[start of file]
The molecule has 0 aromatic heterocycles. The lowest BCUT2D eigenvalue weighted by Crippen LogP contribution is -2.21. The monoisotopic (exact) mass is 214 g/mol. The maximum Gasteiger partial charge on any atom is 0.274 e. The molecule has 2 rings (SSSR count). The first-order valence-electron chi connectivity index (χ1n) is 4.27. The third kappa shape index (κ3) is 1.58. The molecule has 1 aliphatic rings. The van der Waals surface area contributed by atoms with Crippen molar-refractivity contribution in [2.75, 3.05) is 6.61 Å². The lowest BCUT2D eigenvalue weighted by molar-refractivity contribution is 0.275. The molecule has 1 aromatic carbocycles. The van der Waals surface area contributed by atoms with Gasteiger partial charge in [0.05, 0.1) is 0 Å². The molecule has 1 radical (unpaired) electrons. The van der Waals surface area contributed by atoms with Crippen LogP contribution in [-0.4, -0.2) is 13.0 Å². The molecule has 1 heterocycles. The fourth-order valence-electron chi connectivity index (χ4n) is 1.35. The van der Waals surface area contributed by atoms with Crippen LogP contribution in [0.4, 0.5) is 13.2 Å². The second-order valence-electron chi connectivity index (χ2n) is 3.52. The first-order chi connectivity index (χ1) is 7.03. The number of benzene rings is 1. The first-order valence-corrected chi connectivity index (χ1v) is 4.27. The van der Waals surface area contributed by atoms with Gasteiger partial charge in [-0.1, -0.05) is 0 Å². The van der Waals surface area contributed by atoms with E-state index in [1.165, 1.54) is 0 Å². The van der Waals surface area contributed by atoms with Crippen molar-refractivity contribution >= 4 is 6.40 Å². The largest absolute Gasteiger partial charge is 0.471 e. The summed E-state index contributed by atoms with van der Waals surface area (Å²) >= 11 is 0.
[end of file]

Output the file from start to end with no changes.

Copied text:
The molecule has 0 aromatic heterocycles. The lowest BCUT2D eigenvalue weighted by Crippen LogP contribution is -2.21. The monoisotopic (exact) mass is 214 g/mol. The maximum Gasteiger partial charge on any atom is 0.274 e. The molecule has 2 rings (SSSR count). The first-order valence-electron chi connectivity index (χ1n) is 4.27. The third kappa shape index (κ3) is 1.58. The molecule has 1 aliphatic rings. The van der Waals surface area contributed by atoms with Crippen molar-refractivity contribution in [2.75, 3.05) is 6.61 Å². The lowest BCUT2D eigenvalue weighted by molar-refractivity contribution is 0.275. The molecule has 1 aromatic carbocycles. The van der Waals surface area contributed by atoms with Gasteiger partial charge in [0.05, 0.1) is 0 Å². The molecule has 1 radical (unpaired) electrons. The van der Waals surface area contributed by atoms with Crippen LogP contribution in [-0.4, -0.2) is 13.0 Å². The molecule has 1 heterocycles. The fourth-order valence-electron chi connectivity index (χ4n) is 1.35. The van der Waals surface area contributed by atoms with Crippen LogP contribution in [0.4, 0.5) is 13.2 Å². The second-order valence-electron chi connectivity index (χ2n) is 3.52. The first-order chi connectivity index (χ1) is 7.03. The number of benzene rings is 1. The first-order valence-corrected chi connectivity index (χ1v) is 4.27. The van der Waals surface area contributed by atoms with Gasteiger partial charge in [-0.1, -0.05) is 0 Å². The van der Waals surface area contributed by atoms with E-state index in [1.165, 1.54) is 0 Å². The van der Waals surface area contributed by atoms with Crippen molar-refractivity contribution >= 4 is 6.40 Å². The largest absolute Gasteiger partial charge is 0.471 e. The summed E-state index contributed by atoms with van der Waals surface area (Å²) >= 11 is 0.